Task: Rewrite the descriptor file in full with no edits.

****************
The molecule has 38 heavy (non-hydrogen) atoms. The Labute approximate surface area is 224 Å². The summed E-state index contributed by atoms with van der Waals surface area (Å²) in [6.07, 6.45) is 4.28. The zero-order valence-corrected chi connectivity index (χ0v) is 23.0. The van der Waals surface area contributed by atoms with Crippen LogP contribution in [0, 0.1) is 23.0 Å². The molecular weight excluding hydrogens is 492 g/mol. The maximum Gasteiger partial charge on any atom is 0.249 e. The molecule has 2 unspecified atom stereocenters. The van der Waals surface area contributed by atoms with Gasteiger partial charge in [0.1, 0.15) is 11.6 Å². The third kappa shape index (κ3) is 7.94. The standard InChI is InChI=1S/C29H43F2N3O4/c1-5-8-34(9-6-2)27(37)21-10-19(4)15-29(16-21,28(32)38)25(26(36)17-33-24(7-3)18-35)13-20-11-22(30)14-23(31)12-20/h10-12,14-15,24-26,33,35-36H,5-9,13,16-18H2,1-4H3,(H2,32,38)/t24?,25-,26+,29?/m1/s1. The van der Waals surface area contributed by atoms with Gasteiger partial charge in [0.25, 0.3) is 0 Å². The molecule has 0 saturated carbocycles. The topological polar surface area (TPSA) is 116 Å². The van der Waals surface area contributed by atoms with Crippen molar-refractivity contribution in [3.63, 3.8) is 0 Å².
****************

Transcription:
The molecule has 38 heavy (non-hydrogen) atoms. The Labute approximate surface area is 224 Å². The summed E-state index contributed by atoms with van der Waals surface area (Å²) in [6.07, 6.45) is 4.28. The zero-order valence-corrected chi connectivity index (χ0v) is 23.0. The van der Waals surface area contributed by atoms with Crippen LogP contribution in [0, 0.1) is 23.0 Å². The molecular weight excluding hydrogens is 492 g/mol. The maximum Gasteiger partial charge on any atom is 0.249 e. The molecule has 2 unspecified atom stereocenters. The van der Waals surface area contributed by atoms with Gasteiger partial charge in [0.1, 0.15) is 11.6 Å². The third kappa shape index (κ3) is 7.94. The standard InChI is InChI=1S/C29H43F2N3O4/c1-5-8-34(9-6-2)27(37)21-10-19(4)15-29(16-21,28(32)38)25(26(36)17-33-24(7-3)18-35)13-20-11-22(30)14-23(31)12-20/h10-12,14-15,24-26,33,35-36H,5-9,13,16-18H2,1-4H3,(H2,32,38)/t24?,25-,26+,29?/m1/s1. The van der Waals surface area contributed by atoms with Gasteiger partial charge in [0.25, 0.3) is 0 Å². The molecule has 0 saturated carbocycles. The topological polar surface area (TPSA) is 116 Å². The van der Waals surface area contributed by atoms with Crippen molar-refractivity contribution in [3.63, 3.8) is 0 Å².